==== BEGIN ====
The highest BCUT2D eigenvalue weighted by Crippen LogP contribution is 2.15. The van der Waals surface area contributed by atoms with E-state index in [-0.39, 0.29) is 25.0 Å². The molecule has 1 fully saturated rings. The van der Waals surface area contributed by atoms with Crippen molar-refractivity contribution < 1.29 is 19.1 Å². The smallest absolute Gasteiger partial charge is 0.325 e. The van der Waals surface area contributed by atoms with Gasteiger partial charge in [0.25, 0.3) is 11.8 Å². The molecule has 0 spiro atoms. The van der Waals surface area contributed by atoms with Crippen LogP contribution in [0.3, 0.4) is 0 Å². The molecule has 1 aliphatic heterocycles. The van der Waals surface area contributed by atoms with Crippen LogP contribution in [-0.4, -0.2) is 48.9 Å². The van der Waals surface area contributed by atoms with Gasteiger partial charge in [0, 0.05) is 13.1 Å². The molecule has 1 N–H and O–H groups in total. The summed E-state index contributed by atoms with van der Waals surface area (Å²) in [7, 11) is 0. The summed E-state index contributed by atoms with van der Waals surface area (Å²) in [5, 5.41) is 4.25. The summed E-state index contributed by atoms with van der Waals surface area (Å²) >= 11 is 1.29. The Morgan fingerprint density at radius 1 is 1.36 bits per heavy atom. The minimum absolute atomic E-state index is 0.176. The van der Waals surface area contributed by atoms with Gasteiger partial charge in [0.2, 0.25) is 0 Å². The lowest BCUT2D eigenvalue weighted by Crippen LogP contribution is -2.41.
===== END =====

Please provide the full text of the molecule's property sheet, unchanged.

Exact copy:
The highest BCUT2D eigenvalue weighted by Crippen LogP contribution is 2.15. The van der Waals surface area contributed by atoms with E-state index in [-0.39, 0.29) is 25.0 Å². The molecule has 1 fully saturated rings. The van der Waals surface area contributed by atoms with Crippen molar-refractivity contribution < 1.29 is 19.1 Å². The smallest absolute Gasteiger partial charge is 0.325 e. The van der Waals surface area contributed by atoms with Gasteiger partial charge in [0.25, 0.3) is 11.8 Å². The molecule has 0 spiro atoms. The van der Waals surface area contributed by atoms with Crippen LogP contribution in [0.3, 0.4) is 0 Å². The molecule has 1 aliphatic heterocycles. The van der Waals surface area contributed by atoms with Crippen LogP contribution in [-0.4, -0.2) is 48.9 Å². The van der Waals surface area contributed by atoms with Gasteiger partial charge in [0, 0.05) is 13.1 Å². The molecule has 1 N–H and O–H groups in total. The summed E-state index contributed by atoms with van der Waals surface area (Å²) in [7, 11) is 0. The summed E-state index contributed by atoms with van der Waals surface area (Å²) in [5, 5.41) is 4.25. The summed E-state index contributed by atoms with van der Waals surface area (Å²) >= 11 is 1.29. The Morgan fingerprint density at radius 1 is 1.36 bits per heavy atom. The minimum absolute atomic E-state index is 0.176. The van der Waals surface area contributed by atoms with Gasteiger partial charge in [0.2, 0.25) is 0 Å². The lowest BCUT2D eigenvalue weighted by Crippen LogP contribution is -2.41.